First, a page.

By the late afternoon, after a flat tire repair and wonderful brunch with friends, I made my way back out to Lester River for some calmer surf, melting snow and clearing storm light. A great way to finish the trip. This image was shot using the Singh Ray Blue Gold polarizer along with a Singh Ray 2 stop HS split neutral density filter. Shot at ISO50, f/16 and 2 seconds shutter speed, Canon 5D MKII and Canon 24-70mm lens.
And a little chunk of video with filters for how this shot was made. Blue Gold on lens, 2 stop split brought in over that.
Last weekend I went to Madison, WI for a halloween/Badgers Football/euchre/croquet weekend with some friends. On may down I decided to take an hour to just PLAY around in the Osseo, WI area. Despite its international fame for the Norski Nook pies, Osseo is really just a sleepy farming community. It was cold, cloudy and blustery and I felt this could produce some nice conditions for photography. I exited the interstate and started driving around.
My first lap around the community yielded a few photographic opportunities, but I had yet to get out of the car. Then I swung back in towards town and saw a worn one-lane road cut back crossways up a hill and quickly out of sight; the kind of road that grabs you around the wrists and snaps you into its gaze. A 1/4 mile down that road I saw some old silos peaking over a hillside of corn and thought, “This is a good place to start. Stretch my legs, get the shutter moving a little bit.” Almost immediately a dog runs down the road and cozies up to me with a huge smile and familiar body language that said, “excuse me, dear stranger, but would you drop what you’re doing and please pet me?” How could I say no? While giving the old timer a good scratch his owner, Jane Brown, came down the road to say hello.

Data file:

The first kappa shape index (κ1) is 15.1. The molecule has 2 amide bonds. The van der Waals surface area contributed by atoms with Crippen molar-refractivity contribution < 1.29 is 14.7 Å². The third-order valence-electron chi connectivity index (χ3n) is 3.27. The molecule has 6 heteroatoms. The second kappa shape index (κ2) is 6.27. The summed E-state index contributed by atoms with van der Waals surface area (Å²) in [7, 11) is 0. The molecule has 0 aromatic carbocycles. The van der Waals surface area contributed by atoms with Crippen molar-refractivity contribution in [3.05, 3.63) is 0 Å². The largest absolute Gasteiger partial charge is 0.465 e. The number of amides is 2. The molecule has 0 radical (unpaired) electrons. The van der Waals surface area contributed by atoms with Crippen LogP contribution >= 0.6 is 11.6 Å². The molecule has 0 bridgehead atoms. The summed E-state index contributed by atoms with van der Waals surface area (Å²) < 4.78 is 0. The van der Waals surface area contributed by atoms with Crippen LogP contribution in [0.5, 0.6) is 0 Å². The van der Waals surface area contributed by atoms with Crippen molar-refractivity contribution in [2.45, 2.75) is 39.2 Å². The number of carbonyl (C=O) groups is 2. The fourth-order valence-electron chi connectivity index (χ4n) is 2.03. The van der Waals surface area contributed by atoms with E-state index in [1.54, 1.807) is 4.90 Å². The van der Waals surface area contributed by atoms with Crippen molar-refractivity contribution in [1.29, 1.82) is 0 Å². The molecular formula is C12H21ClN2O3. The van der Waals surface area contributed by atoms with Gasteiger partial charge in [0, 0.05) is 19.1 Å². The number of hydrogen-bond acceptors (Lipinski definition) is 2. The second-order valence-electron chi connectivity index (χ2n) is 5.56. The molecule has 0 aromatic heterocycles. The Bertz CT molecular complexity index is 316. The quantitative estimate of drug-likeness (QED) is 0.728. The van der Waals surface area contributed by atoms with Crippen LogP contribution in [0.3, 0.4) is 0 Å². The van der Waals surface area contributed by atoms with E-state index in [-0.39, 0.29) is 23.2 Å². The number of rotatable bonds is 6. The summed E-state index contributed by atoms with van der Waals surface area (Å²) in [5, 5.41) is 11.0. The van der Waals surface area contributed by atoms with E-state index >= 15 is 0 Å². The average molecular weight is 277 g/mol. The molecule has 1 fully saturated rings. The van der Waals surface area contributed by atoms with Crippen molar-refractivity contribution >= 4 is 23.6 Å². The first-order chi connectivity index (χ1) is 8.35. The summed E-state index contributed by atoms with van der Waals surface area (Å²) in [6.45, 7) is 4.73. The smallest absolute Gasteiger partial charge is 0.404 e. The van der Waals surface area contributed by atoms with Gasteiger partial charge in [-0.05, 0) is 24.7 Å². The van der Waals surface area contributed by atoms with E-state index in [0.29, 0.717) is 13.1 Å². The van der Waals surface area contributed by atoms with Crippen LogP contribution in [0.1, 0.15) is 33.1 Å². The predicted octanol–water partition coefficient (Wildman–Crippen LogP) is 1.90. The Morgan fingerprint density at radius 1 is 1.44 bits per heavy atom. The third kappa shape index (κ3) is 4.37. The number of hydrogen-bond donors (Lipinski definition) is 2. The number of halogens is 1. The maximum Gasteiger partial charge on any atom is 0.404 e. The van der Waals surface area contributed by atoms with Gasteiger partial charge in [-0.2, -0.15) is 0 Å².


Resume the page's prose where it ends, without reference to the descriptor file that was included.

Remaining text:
Jane grew up on farms around the area and was full of advice on good photography spots. I spread my map out on the hood of the car and Jane gave me route right down to Fuller Coulee. 53south, left on EE, right on something, then figure your own way on to Fuller Coulee. I don’t even know what a coulee is, but was it stunning. On my way down into the coulee I came across this barn which caught my attention enough to stop and photograph. This is when I appreciate photography the most; no other agenda than to just drive around and be present, without a care for what gets photographed. Meet the Jane Brown’s and their dogs and snap the shutter a few times. play.